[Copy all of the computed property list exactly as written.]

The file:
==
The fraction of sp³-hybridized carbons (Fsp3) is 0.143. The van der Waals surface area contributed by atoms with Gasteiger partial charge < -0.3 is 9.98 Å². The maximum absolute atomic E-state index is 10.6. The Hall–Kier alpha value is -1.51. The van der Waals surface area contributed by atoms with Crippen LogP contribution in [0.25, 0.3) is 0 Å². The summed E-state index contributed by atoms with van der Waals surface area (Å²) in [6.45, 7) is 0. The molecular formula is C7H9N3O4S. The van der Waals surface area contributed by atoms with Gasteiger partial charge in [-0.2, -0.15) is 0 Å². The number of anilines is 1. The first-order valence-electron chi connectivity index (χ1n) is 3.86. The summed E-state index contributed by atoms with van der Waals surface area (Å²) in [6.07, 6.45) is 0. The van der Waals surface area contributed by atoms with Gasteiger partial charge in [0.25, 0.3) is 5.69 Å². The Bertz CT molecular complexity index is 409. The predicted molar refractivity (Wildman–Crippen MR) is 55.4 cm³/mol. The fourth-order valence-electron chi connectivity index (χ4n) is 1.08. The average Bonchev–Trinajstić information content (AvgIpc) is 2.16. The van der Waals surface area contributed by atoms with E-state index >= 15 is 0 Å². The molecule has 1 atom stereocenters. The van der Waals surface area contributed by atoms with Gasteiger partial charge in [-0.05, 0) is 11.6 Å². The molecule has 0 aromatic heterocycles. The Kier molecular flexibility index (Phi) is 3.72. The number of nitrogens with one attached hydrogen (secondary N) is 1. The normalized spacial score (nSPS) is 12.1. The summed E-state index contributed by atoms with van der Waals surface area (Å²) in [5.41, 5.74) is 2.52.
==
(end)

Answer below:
The fraction of sp³-hybridized carbons (Fsp3) is 0.143. The van der Waals surface area contributed by atoms with Gasteiger partial charge < -0.3 is 9.98 Å². The maximum absolute atomic E-state index is 10.6. The Hall–Kier alpha value is -1.51. The van der Waals surface area contributed by atoms with Crippen LogP contribution in [0.25, 0.3) is 0 Å². The summed E-state index contributed by atoms with van der Waals surface area (Å²) in [6.45, 7) is 0. The molecular formula is C7H9N3O4S. The van der Waals surface area contributed by atoms with Gasteiger partial charge in [-0.2, -0.15) is 0 Å². The number of anilines is 1. The first-order valence-electron chi connectivity index (χ1n) is 3.86. The summed E-state index contributed by atoms with van der Waals surface area (Å²) in [6.07, 6.45) is 0. The van der Waals surface area contributed by atoms with Gasteiger partial charge in [0.25, 0.3) is 5.69 Å². The Bertz CT molecular complexity index is 409. The predicted molar refractivity (Wildman–Crippen MR) is 55.4 cm³/mol. The fourth-order valence-electron chi connectivity index (χ4n) is 1.08. The average Bonchev–Trinajstić information content (AvgIpc) is 2.16. The van der Waals surface area contributed by atoms with E-state index >= 15 is 0 Å². The molecule has 1 atom stereocenters. The van der Waals surface area contributed by atoms with Gasteiger partial charge in [-0.05, 0) is 11.6 Å². The molecule has 0 aromatic heterocycles. The Kier molecular flexibility index (Phi) is 3.72. The number of nitrogens with one attached hydrogen (secondary N) is 1. The normalized spacial score (nSPS) is 12.1. The summed E-state index contributed by atoms with van der Waals surface area (Å²) in [5.41, 5.74) is 2.52.